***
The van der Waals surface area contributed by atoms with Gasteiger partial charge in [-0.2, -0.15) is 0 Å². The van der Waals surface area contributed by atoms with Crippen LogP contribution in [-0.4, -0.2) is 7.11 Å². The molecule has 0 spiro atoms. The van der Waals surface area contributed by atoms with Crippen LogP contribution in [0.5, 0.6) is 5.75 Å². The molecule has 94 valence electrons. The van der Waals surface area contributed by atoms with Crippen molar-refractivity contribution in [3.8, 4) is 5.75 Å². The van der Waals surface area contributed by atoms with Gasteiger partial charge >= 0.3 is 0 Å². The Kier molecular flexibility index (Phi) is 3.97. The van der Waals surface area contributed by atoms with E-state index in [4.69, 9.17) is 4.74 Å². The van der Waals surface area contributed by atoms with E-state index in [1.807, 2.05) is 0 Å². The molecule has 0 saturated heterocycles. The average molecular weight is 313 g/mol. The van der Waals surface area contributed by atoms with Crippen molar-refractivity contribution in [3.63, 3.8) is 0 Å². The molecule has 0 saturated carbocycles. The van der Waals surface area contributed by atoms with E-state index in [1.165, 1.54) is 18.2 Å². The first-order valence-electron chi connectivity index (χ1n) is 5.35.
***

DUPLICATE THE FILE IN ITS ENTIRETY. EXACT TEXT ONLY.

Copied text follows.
The van der Waals surface area contributed by atoms with Gasteiger partial charge in [-0.2, -0.15) is 0 Å². The van der Waals surface area contributed by atoms with Crippen LogP contribution in [-0.4, -0.2) is 7.11 Å². The molecule has 0 spiro atoms. The van der Waals surface area contributed by atoms with Crippen LogP contribution in [0.5, 0.6) is 5.75 Å². The molecule has 94 valence electrons. The van der Waals surface area contributed by atoms with Crippen molar-refractivity contribution in [3.8, 4) is 5.75 Å². The van der Waals surface area contributed by atoms with Gasteiger partial charge >= 0.3 is 0 Å². The Kier molecular flexibility index (Phi) is 3.97. The van der Waals surface area contributed by atoms with E-state index in [4.69, 9.17) is 4.74 Å². The van der Waals surface area contributed by atoms with E-state index in [1.807, 2.05) is 0 Å². The molecule has 0 saturated heterocycles. The average molecular weight is 313 g/mol. The van der Waals surface area contributed by atoms with Crippen molar-refractivity contribution in [3.63, 3.8) is 0 Å². The molecule has 0 saturated carbocycles. The van der Waals surface area contributed by atoms with E-state index in [1.165, 1.54) is 18.2 Å². The first-order valence-electron chi connectivity index (χ1n) is 5.35.